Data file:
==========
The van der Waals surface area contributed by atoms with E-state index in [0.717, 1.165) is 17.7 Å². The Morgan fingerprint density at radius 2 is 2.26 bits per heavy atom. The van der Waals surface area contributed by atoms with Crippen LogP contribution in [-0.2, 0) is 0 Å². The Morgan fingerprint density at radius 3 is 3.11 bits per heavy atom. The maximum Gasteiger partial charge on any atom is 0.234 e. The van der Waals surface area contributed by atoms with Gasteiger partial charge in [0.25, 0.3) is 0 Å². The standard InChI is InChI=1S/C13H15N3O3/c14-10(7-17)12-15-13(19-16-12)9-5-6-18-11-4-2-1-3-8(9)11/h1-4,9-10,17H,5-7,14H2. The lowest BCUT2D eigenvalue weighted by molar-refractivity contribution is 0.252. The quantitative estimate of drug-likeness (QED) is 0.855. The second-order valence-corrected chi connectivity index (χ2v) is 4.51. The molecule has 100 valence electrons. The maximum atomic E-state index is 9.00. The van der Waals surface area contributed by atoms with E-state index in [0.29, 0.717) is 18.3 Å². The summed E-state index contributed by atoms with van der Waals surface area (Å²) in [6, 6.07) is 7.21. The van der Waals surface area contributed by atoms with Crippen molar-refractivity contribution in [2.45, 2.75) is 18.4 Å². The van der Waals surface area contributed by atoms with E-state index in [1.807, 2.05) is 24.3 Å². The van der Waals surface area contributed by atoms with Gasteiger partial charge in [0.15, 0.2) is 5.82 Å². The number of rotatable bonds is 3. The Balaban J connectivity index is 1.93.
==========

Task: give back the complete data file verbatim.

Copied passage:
The van der Waals surface area contributed by atoms with E-state index in [0.717, 1.165) is 17.7 Å². The Morgan fingerprint density at radius 2 is 2.26 bits per heavy atom. The van der Waals surface area contributed by atoms with Crippen LogP contribution in [-0.2, 0) is 0 Å². The Morgan fingerprint density at radius 3 is 3.11 bits per heavy atom. The maximum Gasteiger partial charge on any atom is 0.234 e. The van der Waals surface area contributed by atoms with Gasteiger partial charge in [0.25, 0.3) is 0 Å². The standard InChI is InChI=1S/C13H15N3O3/c14-10(7-17)12-15-13(19-16-12)9-5-6-18-11-4-2-1-3-8(9)11/h1-4,9-10,17H,5-7,14H2. The lowest BCUT2D eigenvalue weighted by molar-refractivity contribution is 0.252. The quantitative estimate of drug-likeness (QED) is 0.855. The second-order valence-corrected chi connectivity index (χ2v) is 4.51. The molecule has 100 valence electrons. The maximum atomic E-state index is 9.00. The van der Waals surface area contributed by atoms with E-state index in [0.29, 0.717) is 18.3 Å². The summed E-state index contributed by atoms with van der Waals surface area (Å²) in [6, 6.07) is 7.21. The van der Waals surface area contributed by atoms with Crippen molar-refractivity contribution in [2.45, 2.75) is 18.4 Å². The van der Waals surface area contributed by atoms with E-state index in [1.807, 2.05) is 24.3 Å². The van der Waals surface area contributed by atoms with Gasteiger partial charge in [0.15, 0.2) is 5.82 Å². The number of rotatable bonds is 3. The Balaban J connectivity index is 1.93.